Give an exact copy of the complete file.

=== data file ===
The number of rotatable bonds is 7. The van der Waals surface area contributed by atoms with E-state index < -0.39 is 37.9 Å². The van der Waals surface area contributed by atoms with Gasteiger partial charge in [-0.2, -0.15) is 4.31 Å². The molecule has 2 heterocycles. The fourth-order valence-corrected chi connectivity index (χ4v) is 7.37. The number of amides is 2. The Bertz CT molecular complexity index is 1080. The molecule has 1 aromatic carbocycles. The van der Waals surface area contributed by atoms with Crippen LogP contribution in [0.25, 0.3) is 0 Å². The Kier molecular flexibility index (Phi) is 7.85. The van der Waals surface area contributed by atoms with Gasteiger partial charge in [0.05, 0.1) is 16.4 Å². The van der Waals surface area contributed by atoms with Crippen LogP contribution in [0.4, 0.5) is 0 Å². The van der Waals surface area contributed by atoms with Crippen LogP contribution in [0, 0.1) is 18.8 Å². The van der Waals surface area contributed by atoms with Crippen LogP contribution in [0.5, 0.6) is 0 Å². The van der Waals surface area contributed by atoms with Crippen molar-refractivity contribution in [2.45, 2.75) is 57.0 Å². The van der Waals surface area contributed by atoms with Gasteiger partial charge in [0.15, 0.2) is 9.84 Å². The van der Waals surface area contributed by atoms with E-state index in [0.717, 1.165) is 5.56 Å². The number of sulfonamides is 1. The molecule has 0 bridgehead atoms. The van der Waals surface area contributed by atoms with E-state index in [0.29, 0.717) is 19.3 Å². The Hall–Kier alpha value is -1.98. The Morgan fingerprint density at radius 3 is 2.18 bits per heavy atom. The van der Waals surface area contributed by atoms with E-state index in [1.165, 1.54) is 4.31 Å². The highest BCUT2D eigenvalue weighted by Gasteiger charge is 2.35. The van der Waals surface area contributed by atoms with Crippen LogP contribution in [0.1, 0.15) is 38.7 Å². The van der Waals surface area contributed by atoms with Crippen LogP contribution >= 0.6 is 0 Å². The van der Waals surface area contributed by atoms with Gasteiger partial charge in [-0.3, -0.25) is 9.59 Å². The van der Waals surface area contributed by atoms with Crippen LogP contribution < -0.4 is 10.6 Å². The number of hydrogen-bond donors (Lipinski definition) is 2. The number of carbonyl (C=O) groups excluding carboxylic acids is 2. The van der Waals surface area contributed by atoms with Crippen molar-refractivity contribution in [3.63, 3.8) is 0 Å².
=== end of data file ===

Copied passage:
The number of rotatable bonds is 7. The van der Waals surface area contributed by atoms with E-state index < -0.39 is 37.9 Å². The van der Waals surface area contributed by atoms with Gasteiger partial charge in [-0.2, -0.15) is 4.31 Å². The molecule has 2 heterocycles. The fourth-order valence-corrected chi connectivity index (χ4v) is 7.37. The number of amides is 2. The Bertz CT molecular complexity index is 1080. The molecule has 1 aromatic carbocycles. The van der Waals surface area contributed by atoms with Crippen LogP contribution in [0.25, 0.3) is 0 Å². The Kier molecular flexibility index (Phi) is 7.85. The van der Waals surface area contributed by atoms with Gasteiger partial charge in [0.05, 0.1) is 16.4 Å². The van der Waals surface area contributed by atoms with Crippen LogP contribution in [0.4, 0.5) is 0 Å². The van der Waals surface area contributed by atoms with Crippen LogP contribution in [0, 0.1) is 18.8 Å². The van der Waals surface area contributed by atoms with Crippen LogP contribution in [0.5, 0.6) is 0 Å². The van der Waals surface area contributed by atoms with Crippen molar-refractivity contribution in [2.45, 2.75) is 57.0 Å². The van der Waals surface area contributed by atoms with Gasteiger partial charge in [0.15, 0.2) is 9.84 Å². The van der Waals surface area contributed by atoms with E-state index in [0.717, 1.165) is 5.56 Å². The number of sulfonamides is 1. The molecule has 0 bridgehead atoms. The van der Waals surface area contributed by atoms with E-state index in [0.29, 0.717) is 19.3 Å². The Hall–Kier alpha value is -1.98. The Morgan fingerprint density at radius 3 is 2.18 bits per heavy atom. The van der Waals surface area contributed by atoms with E-state index in [1.165, 1.54) is 4.31 Å². The highest BCUT2D eigenvalue weighted by Gasteiger charge is 2.35. The van der Waals surface area contributed by atoms with Crippen LogP contribution in [0.1, 0.15) is 38.7 Å². The van der Waals surface area contributed by atoms with Crippen LogP contribution >= 0.6 is 0 Å². The van der Waals surface area contributed by atoms with Gasteiger partial charge in [-0.3, -0.25) is 9.59 Å². The van der Waals surface area contributed by atoms with Crippen LogP contribution < -0.4 is 10.6 Å². The number of hydrogen-bond donors (Lipinski definition) is 2. The number of carbonyl (C=O) groups excluding carboxylic acids is 2. The van der Waals surface area contributed by atoms with Crippen molar-refractivity contribution in [3.63, 3.8) is 0 Å².